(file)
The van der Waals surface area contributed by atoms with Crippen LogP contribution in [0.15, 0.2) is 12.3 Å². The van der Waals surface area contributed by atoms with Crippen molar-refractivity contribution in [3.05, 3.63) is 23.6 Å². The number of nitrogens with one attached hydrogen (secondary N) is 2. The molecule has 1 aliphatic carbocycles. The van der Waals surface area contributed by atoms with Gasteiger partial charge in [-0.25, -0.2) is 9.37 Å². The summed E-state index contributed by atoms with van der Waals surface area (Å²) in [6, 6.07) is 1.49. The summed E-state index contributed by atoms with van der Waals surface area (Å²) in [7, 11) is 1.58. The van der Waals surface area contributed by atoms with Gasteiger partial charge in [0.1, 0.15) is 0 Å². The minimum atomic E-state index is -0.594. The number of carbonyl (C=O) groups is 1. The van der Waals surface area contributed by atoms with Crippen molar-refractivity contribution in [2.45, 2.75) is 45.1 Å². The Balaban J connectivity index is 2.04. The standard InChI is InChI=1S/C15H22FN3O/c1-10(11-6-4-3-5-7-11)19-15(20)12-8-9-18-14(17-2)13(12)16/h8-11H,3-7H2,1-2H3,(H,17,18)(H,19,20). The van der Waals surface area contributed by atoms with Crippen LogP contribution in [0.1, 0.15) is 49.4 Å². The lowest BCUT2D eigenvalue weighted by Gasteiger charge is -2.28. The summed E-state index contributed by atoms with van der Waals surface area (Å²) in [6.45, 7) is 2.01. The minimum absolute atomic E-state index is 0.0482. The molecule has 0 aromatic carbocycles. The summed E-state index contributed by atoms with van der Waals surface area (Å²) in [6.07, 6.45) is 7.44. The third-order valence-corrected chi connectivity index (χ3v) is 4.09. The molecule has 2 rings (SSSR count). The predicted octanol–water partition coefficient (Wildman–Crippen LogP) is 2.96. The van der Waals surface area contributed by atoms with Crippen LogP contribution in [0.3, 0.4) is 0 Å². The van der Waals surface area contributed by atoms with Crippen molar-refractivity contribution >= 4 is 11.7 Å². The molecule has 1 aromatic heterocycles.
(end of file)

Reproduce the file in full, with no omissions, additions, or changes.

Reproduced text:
The van der Waals surface area contributed by atoms with Crippen LogP contribution in [0.15, 0.2) is 12.3 Å². The van der Waals surface area contributed by atoms with Crippen molar-refractivity contribution in [3.05, 3.63) is 23.6 Å². The number of nitrogens with one attached hydrogen (secondary N) is 2. The molecule has 1 aliphatic carbocycles. The van der Waals surface area contributed by atoms with Gasteiger partial charge in [-0.25, -0.2) is 9.37 Å². The summed E-state index contributed by atoms with van der Waals surface area (Å²) in [6, 6.07) is 1.49. The summed E-state index contributed by atoms with van der Waals surface area (Å²) in [7, 11) is 1.58. The van der Waals surface area contributed by atoms with Gasteiger partial charge in [0.1, 0.15) is 0 Å². The minimum atomic E-state index is -0.594. The number of carbonyl (C=O) groups is 1. The van der Waals surface area contributed by atoms with Crippen molar-refractivity contribution in [2.45, 2.75) is 45.1 Å². The Balaban J connectivity index is 2.04. The standard InChI is InChI=1S/C15H22FN3O/c1-10(11-6-4-3-5-7-11)19-15(20)12-8-9-18-14(17-2)13(12)16/h8-11H,3-7H2,1-2H3,(H,17,18)(H,19,20). The van der Waals surface area contributed by atoms with Crippen LogP contribution in [0.1, 0.15) is 49.4 Å². The lowest BCUT2D eigenvalue weighted by Gasteiger charge is -2.28. The summed E-state index contributed by atoms with van der Waals surface area (Å²) in [6.45, 7) is 2.01. The minimum absolute atomic E-state index is 0.0482. The molecule has 0 aromatic carbocycles. The summed E-state index contributed by atoms with van der Waals surface area (Å²) in [6.07, 6.45) is 7.44. The third-order valence-corrected chi connectivity index (χ3v) is 4.09. The molecule has 2 rings (SSSR count). The predicted octanol–water partition coefficient (Wildman–Crippen LogP) is 2.96. The van der Waals surface area contributed by atoms with Crippen LogP contribution in [0.3, 0.4) is 0 Å². The van der Waals surface area contributed by atoms with Crippen molar-refractivity contribution >= 4 is 11.7 Å². The molecule has 1 aromatic heterocycles.